The dilution factor is provided by the following formula:
where Q1 is the flow rate of odourless gas used to dilute the flow rate Q2 of odorous gas.
The measurement requires an olfactometer. The olfactometer is a device that allows to control the dilution of the odorous mixture with the odourless gas and to present the diluted mixture to the panel member. Only dynamic olfactometers are used. It must be possible to rapidly vary the dilution level between 10 and 10,000. This requires a device comprising three interchangeable channels (two for the odourless gas and one for the gas to be tested). The recommended flow rate is approximately 2 Nm3·h–1. Therefore, the olfactometer is not a measurement apparatus; this measuring function is carried out by the human nose.
measuring the odorous intensity of an atmosphere
The odorous intensity of an environment is the intensity of the sensation produced. The odorous intensity depends on the concentration of the odorous mixture.
Odorous intensity is measured using arbitrary units and psycho-physical measurements carried out by a panel of experts whose responses are processed statistically.
measurement method: please refer to the Afnor NF X43-103 standard
The measurement method uses a range of reference intensities produced by means of several samples containing either 1-butanol diluted solutions, or pyridine diluted solutions.
The measurement consists in comparing the intensity of the odour perceived against the intensity of the samples taken from the reference range. The measurement can be carried out direct in the environment concerned. Responses given by panel members are confidential. Results are processed statistically.
By definition, the log of the mean value of the odorous intensity of an atmosphere is the arithmetical mean of the N values of their log.
The confidence interval calculation is based on this figure. The probability level selected is equal to 0.95, i.e. the actual value of the intensity has a 95% chance of falling within the interval of confidence.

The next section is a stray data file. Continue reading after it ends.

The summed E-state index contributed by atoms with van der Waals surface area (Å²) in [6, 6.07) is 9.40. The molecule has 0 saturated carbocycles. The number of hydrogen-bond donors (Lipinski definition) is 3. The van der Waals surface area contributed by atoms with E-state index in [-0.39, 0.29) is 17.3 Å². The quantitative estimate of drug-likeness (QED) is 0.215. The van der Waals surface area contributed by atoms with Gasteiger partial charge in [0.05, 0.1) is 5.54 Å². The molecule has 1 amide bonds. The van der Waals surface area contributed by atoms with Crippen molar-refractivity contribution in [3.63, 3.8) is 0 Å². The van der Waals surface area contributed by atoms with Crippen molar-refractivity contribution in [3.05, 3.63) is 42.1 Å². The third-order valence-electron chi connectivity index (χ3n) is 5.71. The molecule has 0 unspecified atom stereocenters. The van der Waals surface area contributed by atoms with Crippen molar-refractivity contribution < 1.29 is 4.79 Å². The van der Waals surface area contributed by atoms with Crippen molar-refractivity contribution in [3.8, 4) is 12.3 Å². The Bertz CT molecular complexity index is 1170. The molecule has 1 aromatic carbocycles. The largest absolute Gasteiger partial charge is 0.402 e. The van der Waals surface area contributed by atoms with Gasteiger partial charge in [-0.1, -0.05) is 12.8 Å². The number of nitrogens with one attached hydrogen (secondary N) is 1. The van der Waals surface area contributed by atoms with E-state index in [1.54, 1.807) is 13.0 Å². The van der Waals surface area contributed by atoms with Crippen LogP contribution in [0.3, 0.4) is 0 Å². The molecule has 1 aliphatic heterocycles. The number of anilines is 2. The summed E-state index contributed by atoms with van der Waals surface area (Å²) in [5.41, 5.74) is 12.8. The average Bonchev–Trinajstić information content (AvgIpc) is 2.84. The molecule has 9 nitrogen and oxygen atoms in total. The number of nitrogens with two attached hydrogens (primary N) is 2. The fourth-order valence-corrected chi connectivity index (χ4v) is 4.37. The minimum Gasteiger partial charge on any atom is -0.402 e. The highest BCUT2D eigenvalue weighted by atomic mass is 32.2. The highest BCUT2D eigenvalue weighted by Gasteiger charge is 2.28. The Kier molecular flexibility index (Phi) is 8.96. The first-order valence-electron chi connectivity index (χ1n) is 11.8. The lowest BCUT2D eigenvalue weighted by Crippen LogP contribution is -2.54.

application to odours created by water treatment plants
measuring emissions (odour flow rate)
By definition, the odour emitted by a source is the dilution air flow for which the odorous gases concentration in the effluent diluted in this manner are equal to the perception threshold concentration.
Odour output (Nm3·s–1) = K50 × discharged air flow (Nm3·s–1).
If we know the odour flow rate for a source, using atmospheric dispersion models, we can establish the area in which the odour will be detected continuously, within the threshold distance (distance at which the odour is only perceived in 50% of cases).
If the odour flow rate is characteristic of the extent of the polluted area, the source’s intensity provides the pollution level existing in its vicinity.
There are two possible cases:
- effluent is collected in an extraction duct before being discharged into the environment, we can measure K50 and the odour intensity direct at source;
- effluent is released into the ambient environment from a source with a surface area such as a settling tank. Studies have demonstrated that emissions are proportional to the tank’s free surface area. Consequently, a given volume of odour-emitting effluent is taken as a sample and introduced into a mock-up in order to establish the threshold dilution factor (K50).
measurements taken in the environment
These are intended for use as part of an evaluation that is as quantitative as possible of the odour level in a given area. This level is measured using the odorous intensities estimated by a group of trained observers.
Any intensity recorded by the panel must be supplemented with information on:
- the precise location of this perception:
- its time;
- the duration of this perception (continuous or in waves);
- a qualifier (industrial, urban, agricultural, etc. odour).
Results are usually produced as colour charts (one for each set of weather conditions) into which are entered the mean figures for the intensities perceived.
These measurements describe the state of the site before and after installation of a plant or of a wastewater treatment plant, for example. In order to evaluate the level of inconvenience experienced by populations close to a site, we can use volunteers selected from the local population.
Based on the physiological reactions of a group, these olfactory methods are undoubtedly the most representative of sensations and, where applicable, of discomfort felt by operators or by those living in the vicinity of a water treatment plant.
Nevertheless, these are expensive methods due to the number of "expert noses" that have to be gathered and of the meticulously reproducible nature of the results to be obtained. Also, incontrovertible chemical methods are also of interest, in particular when establishing and verifying odour control efficiency.